The much debated EU cookie law comes into effect this weekend and leaves many website owners and indeed developers confused about their position in the regulation and whether their website needs to introduce a cookie opt-in system that you have probably already seen adopted by the likes of the BBC and other big websites.
The official line (which actually changed just 48 hours before the published deadline) is that from Sunday, websites must obtain “implied consent” from visitors before saving cookies on a machine. But what does this all mean? The use of “implied consent” shifts responsibility to the site visitor themselves rather than the website owner or developer, and will come as a relief to thousands of website developers and companies who have been struggling to comply with new EU directives which were introduced a year ago.
What is a cookie?
Cookies are small files that are placed in a special folder on your computer by your chosen internet browser to recognise and track users. The ICO groups them into three overlapping groups:
- Session cookies
Session cookies allow a site to link the actions of a visitor during a single browser session. These might be used by an internet bank or webmail service. They are not stored long term and are considered “less privacy intrusive” than persistent cookies.
- Persistent cookies
These remain on the user’s device between sessions and allow one or several sites to remember details about the visitor. They may be used by internet marketers to target advertising or to avoid the user having to provide a password each visit.
- First and third-party cookies
A cookie is classed as being first-party if it is set by the site being visited. It might be used to study how people navigate a site. It is classed as third-party if it is issued by a different server to that of the domain being visited. It could be used to trigger a banner advert based on the visitor’s viewing habits.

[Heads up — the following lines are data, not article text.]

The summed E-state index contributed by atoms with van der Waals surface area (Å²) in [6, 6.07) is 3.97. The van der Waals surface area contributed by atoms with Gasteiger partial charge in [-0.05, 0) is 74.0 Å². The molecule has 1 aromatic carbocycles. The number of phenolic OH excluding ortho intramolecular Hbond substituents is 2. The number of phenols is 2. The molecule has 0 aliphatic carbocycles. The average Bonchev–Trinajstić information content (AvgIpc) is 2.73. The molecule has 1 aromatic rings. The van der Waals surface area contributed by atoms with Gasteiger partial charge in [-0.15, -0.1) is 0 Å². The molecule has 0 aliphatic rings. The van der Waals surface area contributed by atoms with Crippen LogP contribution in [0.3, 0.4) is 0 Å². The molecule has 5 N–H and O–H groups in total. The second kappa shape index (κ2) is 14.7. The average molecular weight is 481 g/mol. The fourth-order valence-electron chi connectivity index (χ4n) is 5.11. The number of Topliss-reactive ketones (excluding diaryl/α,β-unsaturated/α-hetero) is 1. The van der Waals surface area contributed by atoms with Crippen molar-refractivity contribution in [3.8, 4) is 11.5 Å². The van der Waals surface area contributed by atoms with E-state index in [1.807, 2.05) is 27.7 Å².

The good news is that if your website has been designed and developed by Interactive Red then we will only ever use session cookies and the information stored within those contains no personal data. To this extent, you do not need to panic about the new cookie law. Any personal information gathered – by user consent – through one of our websites is stored in a database on the server itself and is only linked together by the session identifier – the only piece of information stored within the cookie itself and since it’s a session cookie, the minute you close your web browser that session is dropped.
Even websites that use our ecommerce package with their basket functionality rely on the same cookie to identify the session and the basket data itself is stored on the website database.
Aside from our reassurances or if you do not run your website on our in house CMS package, the ICO has said it would not take immediate action over non-compliant sites, and would instead offer guidance.
In short, don’t panic!